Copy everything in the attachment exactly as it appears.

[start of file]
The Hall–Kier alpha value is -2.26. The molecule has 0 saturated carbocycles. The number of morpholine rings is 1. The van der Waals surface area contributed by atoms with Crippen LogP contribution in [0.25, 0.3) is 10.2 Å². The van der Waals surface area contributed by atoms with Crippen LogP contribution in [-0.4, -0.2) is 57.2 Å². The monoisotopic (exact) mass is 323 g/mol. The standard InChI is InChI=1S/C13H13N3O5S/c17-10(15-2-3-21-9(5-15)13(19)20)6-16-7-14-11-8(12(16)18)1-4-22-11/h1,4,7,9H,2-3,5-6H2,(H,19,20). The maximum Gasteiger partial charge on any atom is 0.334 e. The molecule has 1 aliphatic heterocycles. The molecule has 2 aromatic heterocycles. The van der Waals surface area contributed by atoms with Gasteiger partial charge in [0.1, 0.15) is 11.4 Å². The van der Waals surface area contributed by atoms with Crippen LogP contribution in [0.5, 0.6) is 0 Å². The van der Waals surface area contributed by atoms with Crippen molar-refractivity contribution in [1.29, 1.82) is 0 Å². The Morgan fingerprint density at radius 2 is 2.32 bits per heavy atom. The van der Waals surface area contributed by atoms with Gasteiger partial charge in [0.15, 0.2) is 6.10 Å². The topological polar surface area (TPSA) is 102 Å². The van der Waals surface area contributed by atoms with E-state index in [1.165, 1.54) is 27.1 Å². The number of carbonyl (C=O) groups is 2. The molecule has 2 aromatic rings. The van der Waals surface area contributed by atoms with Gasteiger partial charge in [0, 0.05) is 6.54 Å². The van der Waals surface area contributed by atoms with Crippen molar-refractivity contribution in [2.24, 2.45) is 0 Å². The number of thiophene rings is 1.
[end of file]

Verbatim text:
The Hall–Kier alpha value is -2.26. The molecule has 0 saturated carbocycles. The number of morpholine rings is 1. The van der Waals surface area contributed by atoms with Crippen LogP contribution in [0.25, 0.3) is 10.2 Å². The van der Waals surface area contributed by atoms with Crippen LogP contribution in [-0.4, -0.2) is 57.2 Å². The monoisotopic (exact) mass is 323 g/mol. The standard InChI is InChI=1S/C13H13N3O5S/c17-10(15-2-3-21-9(5-15)13(19)20)6-16-7-14-11-8(12(16)18)1-4-22-11/h1,4,7,9H,2-3,5-6H2,(H,19,20). The maximum Gasteiger partial charge on any atom is 0.334 e. The molecule has 1 aliphatic heterocycles. The molecule has 2 aromatic heterocycles. The van der Waals surface area contributed by atoms with Gasteiger partial charge in [0.1, 0.15) is 11.4 Å². The van der Waals surface area contributed by atoms with Crippen LogP contribution in [0.5, 0.6) is 0 Å². The van der Waals surface area contributed by atoms with Crippen molar-refractivity contribution in [1.29, 1.82) is 0 Å². The Morgan fingerprint density at radius 2 is 2.32 bits per heavy atom. The van der Waals surface area contributed by atoms with Gasteiger partial charge in [0.15, 0.2) is 6.10 Å². The topological polar surface area (TPSA) is 102 Å². The van der Waals surface area contributed by atoms with E-state index in [1.165, 1.54) is 27.1 Å². The number of carbonyl (C=O) groups is 2. The molecule has 2 aromatic rings. The van der Waals surface area contributed by atoms with Gasteiger partial charge in [0, 0.05) is 6.54 Å². The van der Waals surface area contributed by atoms with Crippen molar-refractivity contribution in [2.24, 2.45) is 0 Å². The number of thiophene rings is 1.